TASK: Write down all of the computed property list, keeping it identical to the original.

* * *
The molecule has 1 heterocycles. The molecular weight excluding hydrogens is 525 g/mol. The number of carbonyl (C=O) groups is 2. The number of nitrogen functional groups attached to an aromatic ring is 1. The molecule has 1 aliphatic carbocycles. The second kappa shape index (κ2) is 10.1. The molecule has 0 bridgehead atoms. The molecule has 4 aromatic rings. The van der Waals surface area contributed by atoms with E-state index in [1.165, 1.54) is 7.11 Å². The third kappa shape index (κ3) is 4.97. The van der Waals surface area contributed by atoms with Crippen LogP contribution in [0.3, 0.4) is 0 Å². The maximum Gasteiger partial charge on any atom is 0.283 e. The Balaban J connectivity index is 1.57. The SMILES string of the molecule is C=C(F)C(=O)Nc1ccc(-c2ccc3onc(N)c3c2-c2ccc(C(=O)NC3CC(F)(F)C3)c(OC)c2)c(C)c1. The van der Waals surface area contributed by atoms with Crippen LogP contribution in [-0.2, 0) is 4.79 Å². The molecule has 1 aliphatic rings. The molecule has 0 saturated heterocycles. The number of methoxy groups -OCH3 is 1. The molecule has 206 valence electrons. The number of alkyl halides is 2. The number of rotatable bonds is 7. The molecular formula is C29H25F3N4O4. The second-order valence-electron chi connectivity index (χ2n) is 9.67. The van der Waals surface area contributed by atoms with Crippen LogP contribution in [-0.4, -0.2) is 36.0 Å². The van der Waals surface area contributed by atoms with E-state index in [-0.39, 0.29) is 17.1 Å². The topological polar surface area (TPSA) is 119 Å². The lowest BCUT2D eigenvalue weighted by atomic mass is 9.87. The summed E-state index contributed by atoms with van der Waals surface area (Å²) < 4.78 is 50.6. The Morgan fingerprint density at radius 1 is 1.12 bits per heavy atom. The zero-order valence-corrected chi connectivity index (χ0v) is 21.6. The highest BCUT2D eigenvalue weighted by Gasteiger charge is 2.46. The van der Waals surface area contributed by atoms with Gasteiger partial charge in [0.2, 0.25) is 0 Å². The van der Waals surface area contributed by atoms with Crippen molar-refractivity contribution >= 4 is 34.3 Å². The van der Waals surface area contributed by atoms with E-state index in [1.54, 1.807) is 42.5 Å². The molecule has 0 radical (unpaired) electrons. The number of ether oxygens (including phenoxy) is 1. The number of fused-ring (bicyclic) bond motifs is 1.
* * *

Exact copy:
The molecule has 1 heterocycles. The molecular weight excluding hydrogens is 525 g/mol. The number of carbonyl (C=O) groups is 2. The number of nitrogen functional groups attached to an aromatic ring is 1. The molecule has 1 aliphatic carbocycles. The second kappa shape index (κ2) is 10.1. The molecule has 0 bridgehead atoms. The molecule has 4 aromatic rings. The van der Waals surface area contributed by atoms with E-state index in [1.165, 1.54) is 7.11 Å². The third kappa shape index (κ3) is 4.97. The van der Waals surface area contributed by atoms with Crippen LogP contribution in [0.3, 0.4) is 0 Å². The maximum Gasteiger partial charge on any atom is 0.283 e. The Balaban J connectivity index is 1.57. The SMILES string of the molecule is C=C(F)C(=O)Nc1ccc(-c2ccc3onc(N)c3c2-c2ccc(C(=O)NC3CC(F)(F)C3)c(OC)c2)c(C)c1. The van der Waals surface area contributed by atoms with Crippen LogP contribution in [-0.2, 0) is 4.79 Å². The molecule has 1 aliphatic rings. The molecule has 0 saturated heterocycles. The number of methoxy groups -OCH3 is 1. The molecule has 206 valence electrons. The number of alkyl halides is 2. The number of rotatable bonds is 7. The molecular formula is C29H25F3N4O4. The second-order valence-electron chi connectivity index (χ2n) is 9.67. The van der Waals surface area contributed by atoms with Crippen LogP contribution in [-0.4, -0.2) is 36.0 Å². The van der Waals surface area contributed by atoms with E-state index in [-0.39, 0.29) is 17.1 Å². The topological polar surface area (TPSA) is 119 Å². The lowest BCUT2D eigenvalue weighted by atomic mass is 9.87. The summed E-state index contributed by atoms with van der Waals surface area (Å²) < 4.78 is 50.6. The Morgan fingerprint density at radius 1 is 1.12 bits per heavy atom. The zero-order valence-corrected chi connectivity index (χ0v) is 21.6. The highest BCUT2D eigenvalue weighted by Gasteiger charge is 2.46. The van der Waals surface area contributed by atoms with Gasteiger partial charge in [0.2, 0.25) is 0 Å². The van der Waals surface area contributed by atoms with Crippen molar-refractivity contribution >= 4 is 34.3 Å². The van der Waals surface area contributed by atoms with E-state index in [1.54, 1.807) is 42.5 Å². The molecule has 0 radical (unpaired) electrons. The number of ether oxygens (including phenoxy) is 1. The number of fused-ring (bicyclic) bond motifs is 1.